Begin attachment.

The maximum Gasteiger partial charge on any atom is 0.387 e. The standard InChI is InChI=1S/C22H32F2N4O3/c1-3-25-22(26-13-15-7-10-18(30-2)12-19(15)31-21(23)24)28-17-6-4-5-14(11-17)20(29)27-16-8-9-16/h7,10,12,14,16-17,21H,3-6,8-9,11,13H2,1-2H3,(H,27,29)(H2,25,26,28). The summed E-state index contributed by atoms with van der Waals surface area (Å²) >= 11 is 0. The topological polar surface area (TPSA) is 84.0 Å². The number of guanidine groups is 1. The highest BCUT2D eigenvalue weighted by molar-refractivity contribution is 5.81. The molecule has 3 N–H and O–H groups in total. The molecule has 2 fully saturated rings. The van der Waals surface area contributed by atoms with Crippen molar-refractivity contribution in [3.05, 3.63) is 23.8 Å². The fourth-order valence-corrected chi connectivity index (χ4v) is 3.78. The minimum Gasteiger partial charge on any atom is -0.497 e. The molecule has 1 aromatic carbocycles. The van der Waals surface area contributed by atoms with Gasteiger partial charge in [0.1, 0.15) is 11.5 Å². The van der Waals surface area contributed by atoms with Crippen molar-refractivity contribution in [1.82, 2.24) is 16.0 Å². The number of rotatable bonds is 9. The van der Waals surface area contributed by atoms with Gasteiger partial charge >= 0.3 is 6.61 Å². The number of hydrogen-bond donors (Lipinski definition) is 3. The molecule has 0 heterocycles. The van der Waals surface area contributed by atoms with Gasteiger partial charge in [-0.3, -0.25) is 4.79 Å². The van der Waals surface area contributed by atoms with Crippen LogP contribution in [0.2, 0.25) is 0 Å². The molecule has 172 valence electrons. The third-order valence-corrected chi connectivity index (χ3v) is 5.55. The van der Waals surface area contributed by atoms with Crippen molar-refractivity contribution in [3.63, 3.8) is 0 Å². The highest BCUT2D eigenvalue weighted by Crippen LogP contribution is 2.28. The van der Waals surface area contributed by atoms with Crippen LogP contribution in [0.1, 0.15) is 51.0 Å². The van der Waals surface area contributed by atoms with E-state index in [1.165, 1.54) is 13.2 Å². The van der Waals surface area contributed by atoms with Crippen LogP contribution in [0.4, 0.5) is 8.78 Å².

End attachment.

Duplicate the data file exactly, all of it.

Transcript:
The maximum Gasteiger partial charge on any atom is 0.387 e. The standard InChI is InChI=1S/C22H32F2N4O3/c1-3-25-22(26-13-15-7-10-18(30-2)12-19(15)31-21(23)24)28-17-6-4-5-14(11-17)20(29)27-16-8-9-16/h7,10,12,14,16-17,21H,3-6,8-9,11,13H2,1-2H3,(H,27,29)(H2,25,26,28). The summed E-state index contributed by atoms with van der Waals surface area (Å²) >= 11 is 0. The topological polar surface area (TPSA) is 84.0 Å². The number of guanidine groups is 1. The highest BCUT2D eigenvalue weighted by molar-refractivity contribution is 5.81. The molecule has 3 N–H and O–H groups in total. The molecule has 2 fully saturated rings. The van der Waals surface area contributed by atoms with Crippen molar-refractivity contribution in [3.05, 3.63) is 23.8 Å². The fourth-order valence-corrected chi connectivity index (χ4v) is 3.78. The minimum Gasteiger partial charge on any atom is -0.497 e. The molecule has 1 aromatic carbocycles. The van der Waals surface area contributed by atoms with Gasteiger partial charge in [0.1, 0.15) is 11.5 Å². The van der Waals surface area contributed by atoms with Crippen molar-refractivity contribution in [1.82, 2.24) is 16.0 Å². The number of rotatable bonds is 9. The van der Waals surface area contributed by atoms with Gasteiger partial charge >= 0.3 is 6.61 Å². The number of hydrogen-bond donors (Lipinski definition) is 3. The molecule has 0 heterocycles. The van der Waals surface area contributed by atoms with Gasteiger partial charge in [-0.3, -0.25) is 4.79 Å². The van der Waals surface area contributed by atoms with Crippen LogP contribution in [0.2, 0.25) is 0 Å². The molecule has 172 valence electrons. The third-order valence-corrected chi connectivity index (χ3v) is 5.55. The van der Waals surface area contributed by atoms with Crippen molar-refractivity contribution in [3.63, 3.8) is 0 Å². The highest BCUT2D eigenvalue weighted by Crippen LogP contribution is 2.28. The van der Waals surface area contributed by atoms with Crippen LogP contribution in [0.1, 0.15) is 51.0 Å². The van der Waals surface area contributed by atoms with E-state index in [1.165, 1.54) is 13.2 Å². The van der Waals surface area contributed by atoms with Crippen LogP contribution in [0.4, 0.5) is 8.78 Å².